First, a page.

No one has ever explicitly told me this is part of my job, but I have always thought that one of the more useful things think tanks can do is to mine the world of the social sciences (and academia more broadly) in search of those theories and ideas that -- if proven true -- can and should have a big impact on U.S. policies. On my way to Abu Dhabi, I was reading Greg Gause's The International Relations of the Persian Gulf, and the author makes a pretty bold claim:
[Oil] was not the primary driver of any of the Gulf Wars ... [Regional] states acted more against perceived threats to their own domestic stability emanating from abroad than to counter unfavorable changes in the distribution of power or to take advantage of favorable power imbalances. They chose their allies not on classic balance of power considerations, balancing against the strongest regional state, but on how their own domestic regime security would be affected by the outcome of regional conflicts.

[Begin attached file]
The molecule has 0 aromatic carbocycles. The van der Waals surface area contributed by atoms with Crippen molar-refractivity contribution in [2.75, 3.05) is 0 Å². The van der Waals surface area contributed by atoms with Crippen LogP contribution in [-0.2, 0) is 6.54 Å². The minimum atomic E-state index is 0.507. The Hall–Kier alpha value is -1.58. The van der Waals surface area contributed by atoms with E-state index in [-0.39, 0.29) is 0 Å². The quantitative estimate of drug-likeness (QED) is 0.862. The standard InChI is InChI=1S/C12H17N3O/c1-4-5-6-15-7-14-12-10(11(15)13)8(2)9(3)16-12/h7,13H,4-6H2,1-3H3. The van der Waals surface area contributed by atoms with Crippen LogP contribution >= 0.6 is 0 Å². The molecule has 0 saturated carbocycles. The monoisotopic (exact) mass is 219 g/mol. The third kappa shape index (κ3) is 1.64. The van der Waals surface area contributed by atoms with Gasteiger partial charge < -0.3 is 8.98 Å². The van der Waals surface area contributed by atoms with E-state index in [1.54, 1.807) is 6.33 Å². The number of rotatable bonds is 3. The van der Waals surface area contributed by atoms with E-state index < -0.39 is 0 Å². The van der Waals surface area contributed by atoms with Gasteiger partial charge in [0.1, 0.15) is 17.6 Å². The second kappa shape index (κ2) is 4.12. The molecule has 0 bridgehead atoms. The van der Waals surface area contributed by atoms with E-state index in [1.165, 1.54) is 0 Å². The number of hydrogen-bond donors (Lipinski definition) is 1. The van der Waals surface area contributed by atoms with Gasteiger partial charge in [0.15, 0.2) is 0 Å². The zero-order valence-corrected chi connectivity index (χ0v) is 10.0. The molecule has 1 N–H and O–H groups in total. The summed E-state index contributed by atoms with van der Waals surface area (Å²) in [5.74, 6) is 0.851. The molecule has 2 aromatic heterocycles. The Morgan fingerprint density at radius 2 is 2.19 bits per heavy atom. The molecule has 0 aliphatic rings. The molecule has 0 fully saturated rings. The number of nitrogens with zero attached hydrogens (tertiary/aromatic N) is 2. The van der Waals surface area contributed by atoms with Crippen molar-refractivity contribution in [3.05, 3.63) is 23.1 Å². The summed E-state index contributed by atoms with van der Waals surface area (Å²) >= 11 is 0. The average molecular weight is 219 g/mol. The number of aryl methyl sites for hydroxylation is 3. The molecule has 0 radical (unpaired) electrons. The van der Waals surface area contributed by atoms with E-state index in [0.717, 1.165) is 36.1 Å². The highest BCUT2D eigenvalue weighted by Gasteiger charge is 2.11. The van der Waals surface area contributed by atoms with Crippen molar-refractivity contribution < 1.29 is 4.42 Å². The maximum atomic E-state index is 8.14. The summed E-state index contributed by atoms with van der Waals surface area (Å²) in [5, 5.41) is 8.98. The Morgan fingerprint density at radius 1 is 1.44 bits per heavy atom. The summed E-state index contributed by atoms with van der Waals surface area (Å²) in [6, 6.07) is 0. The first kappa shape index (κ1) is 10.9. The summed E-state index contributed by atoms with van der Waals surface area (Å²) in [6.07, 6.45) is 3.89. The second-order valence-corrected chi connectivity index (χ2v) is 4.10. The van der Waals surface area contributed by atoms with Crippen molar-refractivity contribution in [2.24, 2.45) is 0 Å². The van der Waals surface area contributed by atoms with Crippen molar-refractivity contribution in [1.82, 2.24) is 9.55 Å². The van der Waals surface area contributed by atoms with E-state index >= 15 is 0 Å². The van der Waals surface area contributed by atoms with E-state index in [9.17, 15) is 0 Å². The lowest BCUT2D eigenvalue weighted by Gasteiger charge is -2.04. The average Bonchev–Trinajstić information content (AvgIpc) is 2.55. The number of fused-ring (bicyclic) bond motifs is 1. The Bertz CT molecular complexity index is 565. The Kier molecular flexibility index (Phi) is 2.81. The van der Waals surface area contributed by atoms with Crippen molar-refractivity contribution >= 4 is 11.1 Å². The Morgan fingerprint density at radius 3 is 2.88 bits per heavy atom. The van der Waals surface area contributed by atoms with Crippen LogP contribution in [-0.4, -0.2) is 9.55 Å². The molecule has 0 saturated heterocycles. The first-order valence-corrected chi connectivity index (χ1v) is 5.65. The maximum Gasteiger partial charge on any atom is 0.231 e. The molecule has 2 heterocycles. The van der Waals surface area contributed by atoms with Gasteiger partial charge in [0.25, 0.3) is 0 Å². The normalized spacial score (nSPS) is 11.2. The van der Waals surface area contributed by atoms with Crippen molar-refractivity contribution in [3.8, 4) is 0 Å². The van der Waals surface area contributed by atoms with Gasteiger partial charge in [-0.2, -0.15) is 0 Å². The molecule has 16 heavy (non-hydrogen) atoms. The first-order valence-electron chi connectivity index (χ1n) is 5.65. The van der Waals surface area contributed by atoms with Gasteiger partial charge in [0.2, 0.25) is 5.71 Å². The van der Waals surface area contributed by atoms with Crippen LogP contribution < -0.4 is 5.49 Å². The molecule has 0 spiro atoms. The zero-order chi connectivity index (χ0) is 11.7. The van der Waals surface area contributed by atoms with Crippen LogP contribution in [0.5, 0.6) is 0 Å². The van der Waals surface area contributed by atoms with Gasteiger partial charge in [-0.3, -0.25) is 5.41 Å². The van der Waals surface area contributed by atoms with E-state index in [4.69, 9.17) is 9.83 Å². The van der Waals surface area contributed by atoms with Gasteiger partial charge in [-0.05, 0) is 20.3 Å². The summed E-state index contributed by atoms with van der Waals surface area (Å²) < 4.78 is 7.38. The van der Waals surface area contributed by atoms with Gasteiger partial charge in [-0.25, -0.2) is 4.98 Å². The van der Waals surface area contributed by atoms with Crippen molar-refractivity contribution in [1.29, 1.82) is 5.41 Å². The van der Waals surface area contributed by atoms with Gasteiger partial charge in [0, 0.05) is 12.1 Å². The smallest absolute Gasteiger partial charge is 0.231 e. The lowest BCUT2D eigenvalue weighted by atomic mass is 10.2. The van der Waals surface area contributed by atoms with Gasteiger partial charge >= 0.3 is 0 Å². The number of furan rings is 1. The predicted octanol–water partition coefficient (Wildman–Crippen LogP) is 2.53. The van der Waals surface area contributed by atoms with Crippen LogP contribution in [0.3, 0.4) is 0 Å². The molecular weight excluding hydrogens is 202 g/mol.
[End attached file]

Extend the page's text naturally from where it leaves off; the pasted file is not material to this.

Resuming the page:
This is, to me, a classic example of a theory that, if proven true, should have major policy implications -- especially as we deal with an empowered Iran -- that you shouldn't need me to explain. I am still reading the book, but so far, Gause has made a compelling case.